If she's asking you to keep ordering things for her all the time on the Internet this is abnormal behaviour! She obviously doesn't need so much, so it's either because she's bored, or extravagant (did she always do online shopping before she went into care, and do so much of it?)(some folk are shopaholics!), OR, she is developing dementia! What do the care home staff think?

(I might have suggested, why doesn't she order it herself from the home, but obviously she shouldn't order so much in the first place, whoever does the ordering!)

It sounds like it's a ploy for getting your attention.

The problem with your mum's endless neediness (and it is neediness!) is that the more you pander to it, the worse it will get!

Finally, though it's nice that you make time to chat to other residents and members of staff, it's your time that is at a premium, and quite frankly, your mum is taking up quite enough of it! So don't spend any more of it on anyone else. I know it's sad, but there it is. You, too, are entitled to a life!

All the best, and time to 'back off' gently, but firmly. She won't like it, but the ball is in your court. What does your husband think about all this?

Does her health permit her to be taken out for outings? I take my MIL out for drives (and cream teas!) when I visit, as it reminds her of the outside world existing, and it's a pleasant way for me to pass time with her (her dementia makes conversation very limited alas).

Finally, is there any possibility that your mum could come out of the home every now and then and stay with you for 'sleepovers'? I did this with my MIL before her dementia got so bad, and she came to me twice a week, and I could cope with that (just)!, and it gave her a reminder of 'home life'. This might be something your mum would enjoy (and you and your husband could cope with!), and give her something to look forward to? That might be 'the deal' for not endlessly trotting in and out to see her five times a week!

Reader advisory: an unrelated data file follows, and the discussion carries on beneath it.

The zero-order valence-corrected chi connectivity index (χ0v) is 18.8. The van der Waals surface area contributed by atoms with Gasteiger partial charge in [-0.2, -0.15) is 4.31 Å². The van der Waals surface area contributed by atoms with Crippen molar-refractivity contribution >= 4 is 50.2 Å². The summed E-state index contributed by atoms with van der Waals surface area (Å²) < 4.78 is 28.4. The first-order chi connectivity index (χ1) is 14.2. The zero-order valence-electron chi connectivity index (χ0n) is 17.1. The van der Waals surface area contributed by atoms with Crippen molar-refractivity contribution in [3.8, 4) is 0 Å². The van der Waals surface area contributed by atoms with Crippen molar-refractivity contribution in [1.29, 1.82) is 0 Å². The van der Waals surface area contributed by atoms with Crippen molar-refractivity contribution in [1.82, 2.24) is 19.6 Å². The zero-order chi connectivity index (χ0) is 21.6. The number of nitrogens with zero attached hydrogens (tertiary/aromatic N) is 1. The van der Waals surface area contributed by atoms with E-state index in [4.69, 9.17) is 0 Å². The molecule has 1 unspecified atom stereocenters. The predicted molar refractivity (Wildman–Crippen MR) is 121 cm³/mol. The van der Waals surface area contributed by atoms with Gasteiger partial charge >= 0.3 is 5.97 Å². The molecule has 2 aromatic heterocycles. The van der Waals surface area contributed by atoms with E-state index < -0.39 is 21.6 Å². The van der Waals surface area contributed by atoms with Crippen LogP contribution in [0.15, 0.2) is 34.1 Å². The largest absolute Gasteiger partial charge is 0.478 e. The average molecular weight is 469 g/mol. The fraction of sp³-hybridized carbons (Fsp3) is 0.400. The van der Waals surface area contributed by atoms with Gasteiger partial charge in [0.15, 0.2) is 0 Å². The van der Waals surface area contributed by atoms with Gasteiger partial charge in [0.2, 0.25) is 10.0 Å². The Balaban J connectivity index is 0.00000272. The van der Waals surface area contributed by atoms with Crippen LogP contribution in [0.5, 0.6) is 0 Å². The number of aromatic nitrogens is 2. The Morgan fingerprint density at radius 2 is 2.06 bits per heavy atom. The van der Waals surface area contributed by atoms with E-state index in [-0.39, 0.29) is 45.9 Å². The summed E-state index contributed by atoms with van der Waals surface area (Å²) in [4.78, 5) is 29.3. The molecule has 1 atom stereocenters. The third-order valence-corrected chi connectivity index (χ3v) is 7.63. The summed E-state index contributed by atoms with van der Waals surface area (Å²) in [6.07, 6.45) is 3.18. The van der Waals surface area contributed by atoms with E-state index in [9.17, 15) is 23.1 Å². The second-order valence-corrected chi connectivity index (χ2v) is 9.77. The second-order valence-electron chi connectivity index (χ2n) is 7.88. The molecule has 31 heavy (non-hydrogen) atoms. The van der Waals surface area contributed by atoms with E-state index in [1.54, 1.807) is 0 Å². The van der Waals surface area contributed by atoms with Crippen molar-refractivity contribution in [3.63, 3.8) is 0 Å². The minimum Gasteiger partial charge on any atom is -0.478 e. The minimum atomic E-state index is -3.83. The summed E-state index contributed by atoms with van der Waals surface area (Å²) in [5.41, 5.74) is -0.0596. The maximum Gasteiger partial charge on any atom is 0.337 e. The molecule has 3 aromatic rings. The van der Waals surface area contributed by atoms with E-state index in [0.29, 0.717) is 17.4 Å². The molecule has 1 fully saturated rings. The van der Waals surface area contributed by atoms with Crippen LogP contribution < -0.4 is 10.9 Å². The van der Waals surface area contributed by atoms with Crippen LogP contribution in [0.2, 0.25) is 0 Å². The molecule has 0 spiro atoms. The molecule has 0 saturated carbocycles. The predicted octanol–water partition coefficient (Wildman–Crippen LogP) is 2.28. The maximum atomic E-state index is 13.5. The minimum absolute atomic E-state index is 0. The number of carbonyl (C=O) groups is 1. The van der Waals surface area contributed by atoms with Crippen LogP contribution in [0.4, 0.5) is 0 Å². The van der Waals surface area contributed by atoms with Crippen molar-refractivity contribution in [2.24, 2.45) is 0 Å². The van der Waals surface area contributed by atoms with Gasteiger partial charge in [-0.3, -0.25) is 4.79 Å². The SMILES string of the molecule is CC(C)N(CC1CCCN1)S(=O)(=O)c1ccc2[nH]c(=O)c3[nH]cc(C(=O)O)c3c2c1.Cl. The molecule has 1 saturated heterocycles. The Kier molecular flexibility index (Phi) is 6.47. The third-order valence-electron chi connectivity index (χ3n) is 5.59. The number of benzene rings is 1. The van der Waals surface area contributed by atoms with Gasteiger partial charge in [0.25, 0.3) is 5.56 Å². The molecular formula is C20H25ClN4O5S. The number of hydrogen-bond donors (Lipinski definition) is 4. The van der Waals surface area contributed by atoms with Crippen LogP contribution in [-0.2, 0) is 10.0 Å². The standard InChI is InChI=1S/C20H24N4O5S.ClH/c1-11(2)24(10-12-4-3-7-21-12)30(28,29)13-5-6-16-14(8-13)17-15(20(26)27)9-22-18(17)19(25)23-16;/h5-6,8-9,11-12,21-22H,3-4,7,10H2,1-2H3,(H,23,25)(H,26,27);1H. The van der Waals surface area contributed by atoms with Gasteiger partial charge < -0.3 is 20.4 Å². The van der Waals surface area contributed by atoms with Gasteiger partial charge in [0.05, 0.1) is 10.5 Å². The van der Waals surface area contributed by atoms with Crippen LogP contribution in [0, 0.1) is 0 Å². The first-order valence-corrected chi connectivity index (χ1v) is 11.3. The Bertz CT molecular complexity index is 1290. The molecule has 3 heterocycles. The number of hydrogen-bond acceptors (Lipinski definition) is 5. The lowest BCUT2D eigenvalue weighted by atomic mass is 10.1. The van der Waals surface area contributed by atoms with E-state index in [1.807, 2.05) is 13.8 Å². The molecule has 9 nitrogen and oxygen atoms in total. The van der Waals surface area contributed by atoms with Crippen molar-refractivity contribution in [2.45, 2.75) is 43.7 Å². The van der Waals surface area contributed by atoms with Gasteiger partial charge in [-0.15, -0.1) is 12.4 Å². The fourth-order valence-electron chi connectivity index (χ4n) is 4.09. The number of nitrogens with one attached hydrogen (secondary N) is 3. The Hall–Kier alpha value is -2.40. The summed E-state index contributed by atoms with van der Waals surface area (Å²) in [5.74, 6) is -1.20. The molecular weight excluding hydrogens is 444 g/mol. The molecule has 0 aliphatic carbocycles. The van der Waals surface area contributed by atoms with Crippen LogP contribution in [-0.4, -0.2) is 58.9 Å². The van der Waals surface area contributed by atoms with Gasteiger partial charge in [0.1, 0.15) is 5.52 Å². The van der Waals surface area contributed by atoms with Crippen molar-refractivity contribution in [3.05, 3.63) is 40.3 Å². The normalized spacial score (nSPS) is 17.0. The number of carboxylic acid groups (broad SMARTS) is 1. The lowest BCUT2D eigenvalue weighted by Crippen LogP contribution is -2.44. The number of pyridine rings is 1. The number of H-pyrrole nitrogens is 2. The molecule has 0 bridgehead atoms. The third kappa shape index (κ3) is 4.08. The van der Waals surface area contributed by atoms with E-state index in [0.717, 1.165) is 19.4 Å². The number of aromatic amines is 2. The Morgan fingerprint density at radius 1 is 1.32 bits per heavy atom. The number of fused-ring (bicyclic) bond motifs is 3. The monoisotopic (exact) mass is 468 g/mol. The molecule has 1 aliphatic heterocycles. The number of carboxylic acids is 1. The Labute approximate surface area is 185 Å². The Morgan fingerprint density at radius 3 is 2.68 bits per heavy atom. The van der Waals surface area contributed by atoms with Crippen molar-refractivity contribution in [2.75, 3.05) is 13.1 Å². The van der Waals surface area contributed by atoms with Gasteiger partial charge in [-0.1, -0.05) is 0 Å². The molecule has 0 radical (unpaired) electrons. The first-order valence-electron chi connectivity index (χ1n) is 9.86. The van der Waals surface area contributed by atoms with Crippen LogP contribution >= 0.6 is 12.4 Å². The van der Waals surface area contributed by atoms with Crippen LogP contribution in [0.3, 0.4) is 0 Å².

Has your mum a mobile or landline in her care home? Can you put a limit on when used. If a landline the staff could unplug for a few hours and explain its out of use for that time?
It's a little different for me as my husband has dementia and not able to use a phone now. Sadly and almost ashamedly, it's a huge relief that hes unable to contact me. When in the Ist hospital I had endless calls. In delirium,he was very nasty. Then he was desperate. Get me a taxi.......,and so it went on. Also to the family. It nearly cracked me up,and that's not being flippant. In the end I took the battery out of his mobile for my own sanity.
I visit most days. Im learning not to give other residents time, unless he's been taken to the bathroom. I'm not there for the others and they do start to recognise regular visitors and want time. Im not an unkind person ( I hope!). Just having to learn.Hubby is the important one to me. I'm losing him to this vile dementia and need to treasure what I can.
So back to you. It's a different relationships. Your mum is obviously very important, and very much loved. But you have a husband. Time with him is very precious. Your mum is being cared for so don't feel awful for cutting visits down, limiting phone calls which can be a nightmare. You sound like a wonderful daughter but you need some life,very much entitled to it.and so does your husband. Try to balance it out.
So kind of you all to reply. You are helping me to put things in perspective. I do feel overwhelmed at the moment, as there are issues with the care home.
I need to think things through and sort out my priorities.
Thank you
Louise, several of my relatives have been in residential care. Try to BALANCE mum's needs with yours. She now has a team of people to help her, cooking, laundry, social activities, cleaning, etc. Who is helping you?! No one?
During the next week, make a list of everything she asks you to do, regardless of whether or not you do them. I suspect that very few, if any, are vital. It's really just attention seeking. She can't need many clothes in the home, next time, ask her if she has room in her wardrobe, and when she is planning to wear them? Will they be robust enough for the home's washing system - or does she expect you to do that too? By all means take in special treats like special soap, fresh flowers, etc. but remind her that the home is being paid to look after her now.
Hi Louise

You mentioned that there are issues with the care home. What might they be? Maybe someone on here may be able to offer advice?
Can I ask about the future plans for mum's house? I had to spend over a year emptying my own mum's house, she was a terrible hoarder, and then deal with selling it. In the end I took the first reasonable offer just to get rid of the responsibility, which for me was definitely the right thing to do.